The Dead-End Road of Christless Conservatism
Finding life in the dust
“You made a reservoir between the two walls for the water of the old pool. But you did not look to him who did it, or see him who planned it long ago.” (Isaiah 22:11)
This verse belongs to a section in the prophecy of Isaiah entitled “the oracle concerning the valley of vision” (v. 1). We should note at the outset that there is a certain irony contained in this title: the valley refers to the region of Judea, and at present it is anything but clear-sighted. In fact, as the prophet is at pains to show, Jerusalem has become shockingly blind to reality through its dogged pursuit of idolatry. The once just and faithful city has reduced itself to whoredom (1:21). There is thus a sad and painful reversal at the heart of this section. The city that ought to be the most enlightened is actually the most enveloped in darkness; the people who should be enjoying the greatest light are languishing in the murky night of spiritual harlotry. And the worst part is, they don’t even know it.
Seeing this, Isaiah looks to a day when the hammer will finally fall, when judgement will come upon Judah at last. In that day, he sees an army surrounding Jerusalem, a valley full of chariots with horsemen at the gates (v. 7). True to form, however, the “valley of vision” remains characteristically blind. Instead of reflecting on what this judgement might reveal about their spiritual condition — which is what they ought to have done — the residents of Jerusalem scuttle around like crabs in a bucket, looking for the quickest way to defend themselves. They gather weapons from the House of the Forest (v. 8); they collect waters from the lower pool (v. 9); they take stock of the houses of Jerusalem and break them down to fortify the wall (v. 10). Indeed, the people busy themselves with every possible means of defence except that which is most needful. Hence Isaiah’s indictment of them in verse 11: “You made a reservoir between the two walls for the water of the old pool. But you did not look to him who did it, or see him who planned it long ago.”
The prophet’s point here is that repentance and not human scheming is the best, and indeed only, recourse against disaster. To be in the hand of Yahweh, to dwell under the blessing of the Lord of Hosts, is the safest buffer against calamity that a curse-bound creature can hope to experience. Under these conditions, it matters not whether pagan hordes surround the city — the God of heaven’s armies can command a host of angels to bring deliverance if He chooses (2 Kgs. 6:17). If tyrant kings seek your life, the Lord of glory can whisk you away to the safety of the wilderness and cause the birds of the air to become your servants (1 Kgs. 17:4). Further yet, if you descend into those dark waters where death sunders soul from body, even there God can bring you safely through to resurrection life and glory. The psalmist put it well: if you make the LORD your dwelling place, if the Most High becomes your refuge, “no evil shall be allowed to befall you, no plague come near your tent” (Ps. 90:9–10). God watches over the way of His saints, and not one hair of their heads will perish (Lk. 21:18).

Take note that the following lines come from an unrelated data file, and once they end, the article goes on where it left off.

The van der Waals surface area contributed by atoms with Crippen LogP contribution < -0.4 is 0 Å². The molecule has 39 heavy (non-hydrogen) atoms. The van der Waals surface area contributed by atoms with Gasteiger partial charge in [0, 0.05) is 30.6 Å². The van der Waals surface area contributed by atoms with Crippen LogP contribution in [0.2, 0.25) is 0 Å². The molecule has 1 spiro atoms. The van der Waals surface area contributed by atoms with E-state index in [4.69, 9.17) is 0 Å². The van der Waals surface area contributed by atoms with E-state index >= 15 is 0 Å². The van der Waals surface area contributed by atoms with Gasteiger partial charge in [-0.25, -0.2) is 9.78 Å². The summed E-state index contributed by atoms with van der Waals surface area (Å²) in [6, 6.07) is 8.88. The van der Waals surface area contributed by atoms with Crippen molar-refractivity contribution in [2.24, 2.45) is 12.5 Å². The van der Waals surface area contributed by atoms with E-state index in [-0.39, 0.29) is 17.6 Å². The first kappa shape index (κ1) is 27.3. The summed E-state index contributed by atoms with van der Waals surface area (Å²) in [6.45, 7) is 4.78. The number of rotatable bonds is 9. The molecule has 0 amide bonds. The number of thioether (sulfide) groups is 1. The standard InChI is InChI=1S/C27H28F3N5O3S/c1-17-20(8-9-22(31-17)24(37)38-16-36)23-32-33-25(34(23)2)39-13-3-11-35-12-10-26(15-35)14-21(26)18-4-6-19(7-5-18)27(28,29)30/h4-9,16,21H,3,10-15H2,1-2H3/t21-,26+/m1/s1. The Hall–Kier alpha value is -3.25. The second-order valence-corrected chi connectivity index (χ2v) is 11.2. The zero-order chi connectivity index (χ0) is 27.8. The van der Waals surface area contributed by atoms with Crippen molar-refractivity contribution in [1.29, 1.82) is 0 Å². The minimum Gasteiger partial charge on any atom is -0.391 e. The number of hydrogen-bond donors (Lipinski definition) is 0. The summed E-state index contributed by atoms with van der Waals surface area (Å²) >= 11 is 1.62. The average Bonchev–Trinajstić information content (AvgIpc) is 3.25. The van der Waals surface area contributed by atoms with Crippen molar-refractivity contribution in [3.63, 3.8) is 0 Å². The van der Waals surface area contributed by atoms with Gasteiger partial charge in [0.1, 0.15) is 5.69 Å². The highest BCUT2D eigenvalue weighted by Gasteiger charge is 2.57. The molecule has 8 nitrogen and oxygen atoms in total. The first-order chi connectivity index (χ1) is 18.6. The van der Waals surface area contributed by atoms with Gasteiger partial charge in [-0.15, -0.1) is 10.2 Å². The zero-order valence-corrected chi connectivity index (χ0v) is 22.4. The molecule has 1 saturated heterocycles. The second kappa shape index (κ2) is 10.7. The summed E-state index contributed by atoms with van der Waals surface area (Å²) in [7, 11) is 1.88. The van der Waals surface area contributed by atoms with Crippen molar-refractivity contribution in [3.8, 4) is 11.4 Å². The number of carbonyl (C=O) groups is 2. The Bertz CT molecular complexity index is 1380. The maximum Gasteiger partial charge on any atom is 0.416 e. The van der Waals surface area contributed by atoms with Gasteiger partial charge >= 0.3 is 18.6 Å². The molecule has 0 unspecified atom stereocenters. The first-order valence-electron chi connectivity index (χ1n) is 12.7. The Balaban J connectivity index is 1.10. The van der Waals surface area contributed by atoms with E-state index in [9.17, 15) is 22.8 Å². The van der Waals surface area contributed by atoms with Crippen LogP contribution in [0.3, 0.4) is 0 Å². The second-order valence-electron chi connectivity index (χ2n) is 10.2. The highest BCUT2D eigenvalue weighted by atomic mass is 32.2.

Repentance, then, is the need of the hour. And here we come to some closing application.
Conservative resurgence is a good thing; a groundswell of popular opposition to unbelieving, “woke” mania is certainly to be desired. I’m not arguing against either of these. I think we should work and pray to see more of them in our day. That said, unless the engine driving these developments is a humble, repentant faith in the risen Christ, such actions will be akin to shoring up the walls of a doomed city and frantically checking the water supply.
In other words, if we throw ourselves behind reform movements that are merely human in scope, we consign ourselves to the same blindness that plagued Jerusalem in Isaiah’s day. As then, so now the fundamental issues are not physical but spiritual; not economic or political but religious and moral. Our nation is not teetering on the brink of oblivion primarily because of who is in office. It staggers because of our sin and rebellion against God. And the sooner we remember this, the sooner we can set to work asking for the Lord’s forgiveness and seeking the blessing He has promised in the crucified Saviour.
In the end, there is only one way forward. And it begins by humbling ourselves in the dirt. The good news is, this is where Christ has promised to meet us. And wherever Christ is, there is life, joy, peace, and blessing.
Join the fringe.